14Case study example - benefits Employment mentoring programme for people with low level mental health problemsKey outcomes:Employment – moving off Employment Support AllowanceImproved mental healthPotential other outcomesReduced alcohol dependencyWhat questions do I need to ask to understand the benefits of improved outcomes?Is the outcome relevant to the whole cohort (e.g. employment) or just a proportion (e.g. alcohol dependency)What percentage of the cohort can we engage with?How many will remain engaged for the whole programme?Do we have evidence of impact from local pilot schemes?Can we find evidence from elsewhere in the UK or abroad?Do we have data on the success rates of the Business as Usual provision (e.g. Work Programme)?Does research evidence indicate what would happen anyway?How soon will benefits start?How long will they last for?
15The CBA model – outputs Cost Benefit Analysis Tool Costs Economic Case CapitalRevenueIn KindEconomic CaseNet Present Public ValueValue for Money Benefit Cost RatioCost Benefit Analysis ToolOutcomesNeedEngagementImpactDeadweightLag and drop-offFinancial CaseNet Present Budget ImpactFinancial return on investmentPayback periodCashability assumptions
17Why should areas use CBA? Localities can use CBA to deliver:Informed decision-makingCost-effective decision-makingEquitable decision-making
18Refreshments15 min break - refreshments available in conservatory – restart at 11.30am
19Exercise 1: Agreeing outcomes Undertaking CBA is not simple – it requires both an understanding of how to model things and the data and information that you are modellingRest of today is going to focus on the pre-CBA steps that if undertaken will mean that Our Place areas are well placed to begin CBA later in the yearWe encourage local teams to draw up a ‘to do’ list based upon what they learn from remaining sections of the workshopPre-step 1 – confirming exactly what you are modelling
20Has Area X’s project been successful? If somebody asks you ‘was that project or programme successful?’ you should answer ‘successful at what?’As an evaluator, before you start any research you need to be clear on:What a project is hoping to change – what are the underlying issues, evidence of these?What does the project involve – key activities. Which actions will affect which indicators?How it is to be judged – what indicators do we expect to see change?How much are we spending? What would represent VfM?Who is meant to benefit – are their target groups? In target areas?At what point in time it needs to judged – will impact be immediate or longer-term?What of relevance is happening in the wider policy environment?By asking for answers to these questions – build up a logical, rational evaluation framework – not judging a project unfairly, not wasting research input on unrelated issuesLogic Chain a useful tool in this respect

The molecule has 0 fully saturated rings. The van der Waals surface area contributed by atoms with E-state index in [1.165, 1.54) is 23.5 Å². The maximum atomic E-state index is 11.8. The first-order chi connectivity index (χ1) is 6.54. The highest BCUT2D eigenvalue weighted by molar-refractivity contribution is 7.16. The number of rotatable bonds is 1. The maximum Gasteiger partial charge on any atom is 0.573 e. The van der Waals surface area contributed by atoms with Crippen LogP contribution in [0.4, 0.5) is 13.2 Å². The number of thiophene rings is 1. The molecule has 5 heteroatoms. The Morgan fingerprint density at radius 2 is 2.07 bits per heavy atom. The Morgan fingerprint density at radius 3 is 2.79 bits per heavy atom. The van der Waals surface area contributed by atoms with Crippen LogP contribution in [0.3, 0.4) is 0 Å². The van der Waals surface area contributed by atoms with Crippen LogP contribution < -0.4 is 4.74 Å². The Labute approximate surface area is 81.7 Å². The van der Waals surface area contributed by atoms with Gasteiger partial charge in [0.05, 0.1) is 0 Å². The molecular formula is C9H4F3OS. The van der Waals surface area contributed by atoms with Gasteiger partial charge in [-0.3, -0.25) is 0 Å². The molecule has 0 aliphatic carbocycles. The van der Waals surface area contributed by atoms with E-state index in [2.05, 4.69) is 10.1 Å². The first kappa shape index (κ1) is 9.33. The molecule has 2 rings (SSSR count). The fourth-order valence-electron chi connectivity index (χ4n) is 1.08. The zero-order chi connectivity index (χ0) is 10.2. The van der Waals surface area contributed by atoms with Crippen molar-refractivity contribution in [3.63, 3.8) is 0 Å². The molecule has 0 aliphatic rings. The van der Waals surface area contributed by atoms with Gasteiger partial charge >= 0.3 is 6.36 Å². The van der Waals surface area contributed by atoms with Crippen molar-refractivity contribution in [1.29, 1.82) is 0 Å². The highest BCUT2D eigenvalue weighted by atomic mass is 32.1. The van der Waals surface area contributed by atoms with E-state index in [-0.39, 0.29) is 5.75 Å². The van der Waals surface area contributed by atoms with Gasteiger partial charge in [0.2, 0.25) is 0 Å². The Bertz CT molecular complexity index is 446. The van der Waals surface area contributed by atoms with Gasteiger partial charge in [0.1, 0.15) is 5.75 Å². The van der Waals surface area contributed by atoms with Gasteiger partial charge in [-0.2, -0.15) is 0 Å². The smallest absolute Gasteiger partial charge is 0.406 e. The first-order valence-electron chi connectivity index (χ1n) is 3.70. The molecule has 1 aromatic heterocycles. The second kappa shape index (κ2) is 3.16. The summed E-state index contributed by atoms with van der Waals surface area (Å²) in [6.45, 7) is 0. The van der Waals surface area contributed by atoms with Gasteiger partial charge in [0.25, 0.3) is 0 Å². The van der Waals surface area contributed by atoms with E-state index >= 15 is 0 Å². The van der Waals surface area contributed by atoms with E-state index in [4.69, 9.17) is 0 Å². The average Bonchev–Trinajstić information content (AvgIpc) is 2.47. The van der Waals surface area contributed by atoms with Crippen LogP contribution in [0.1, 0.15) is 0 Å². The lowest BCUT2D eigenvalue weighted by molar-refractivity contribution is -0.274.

21Contextual conditions Project:Intended ImpactsContextual conditionsKey policy conditionsIntended OutcomesProgramme ObjectivesRationaleTalk through the steps in the Logic Chain, explaining how each linksInputsActivitiesOutputs
22Project: Greater Manchester Commitment Intended ImpactsReduced youth unemployment and NEET ratesImproved labour force skills & productivityReduction in employer skills shortages and staff turnover ratesContextual conditions High rates of youth unemployment and inactivity vs. other groups Issue has been getting worse since start of economic downturn, esp. GM Limited employer engagement/satisfaction with training marketKey policy conditionsNational policy – Youth Contract, provides grants, work placements, advice and BIS Skills for Sustainable Growth strategyLocal policy – each authority has their own scheme, FJF legacyIntended OutcomesSustained employment for year oldsMore GM providers working with cohortMore GM employers offering apprenticeshipsMore awareness of opportunitiesBetter integrated systemDraw down more central government expenditureProgramme ObjectivesIncrease employability and employment rate of GM year oldsIncrease willingness of training providers to work with and willingness of employers to recruit from this groupRationaleFinancial incentives workCost < JSASingle GM systemTraining ethosInputs£4.3m3 FTEsLocal authoritiesTraining providersActivitiesMarketingAdministrationGrant makingWebsiteBrokering vacanciesOutputsVacanciesGrant paymentsAGE paymentsNet outputsLeakageDeadweightDisplacement